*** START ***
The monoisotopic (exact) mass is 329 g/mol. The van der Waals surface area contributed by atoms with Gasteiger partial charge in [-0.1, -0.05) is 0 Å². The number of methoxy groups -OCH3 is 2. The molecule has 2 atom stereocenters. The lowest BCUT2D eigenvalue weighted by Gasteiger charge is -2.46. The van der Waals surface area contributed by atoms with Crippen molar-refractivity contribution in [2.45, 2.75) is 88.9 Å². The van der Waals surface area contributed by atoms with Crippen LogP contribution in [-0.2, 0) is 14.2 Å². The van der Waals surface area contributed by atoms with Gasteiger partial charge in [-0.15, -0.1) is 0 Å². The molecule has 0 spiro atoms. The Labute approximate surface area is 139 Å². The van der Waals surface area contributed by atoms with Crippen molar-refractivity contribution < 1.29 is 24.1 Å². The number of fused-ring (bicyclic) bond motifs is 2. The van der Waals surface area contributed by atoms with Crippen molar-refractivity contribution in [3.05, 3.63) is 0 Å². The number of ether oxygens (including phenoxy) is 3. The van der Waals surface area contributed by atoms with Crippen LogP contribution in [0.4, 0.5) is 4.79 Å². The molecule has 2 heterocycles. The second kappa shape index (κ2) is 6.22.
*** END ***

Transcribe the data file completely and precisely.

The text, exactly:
The monoisotopic (exact) mass is 329 g/mol. The van der Waals surface area contributed by atoms with Gasteiger partial charge in [-0.1, -0.05) is 0 Å². The number of methoxy groups -OCH3 is 2. The molecule has 2 atom stereocenters. The lowest BCUT2D eigenvalue weighted by Gasteiger charge is -2.46. The van der Waals surface area contributed by atoms with Crippen molar-refractivity contribution in [2.45, 2.75) is 88.9 Å². The van der Waals surface area contributed by atoms with Crippen LogP contribution in [-0.2, 0) is 14.2 Å². The van der Waals surface area contributed by atoms with Gasteiger partial charge in [-0.15, -0.1) is 0 Å². The molecule has 0 spiro atoms. The Labute approximate surface area is 139 Å². The van der Waals surface area contributed by atoms with Crippen molar-refractivity contribution < 1.29 is 24.1 Å². The number of fused-ring (bicyclic) bond motifs is 2. The van der Waals surface area contributed by atoms with Crippen molar-refractivity contribution in [3.05, 3.63) is 0 Å². The number of ether oxygens (including phenoxy) is 3. The van der Waals surface area contributed by atoms with Crippen LogP contribution in [0.4, 0.5) is 4.79 Å². The molecule has 2 heterocycles. The second kappa shape index (κ2) is 6.22.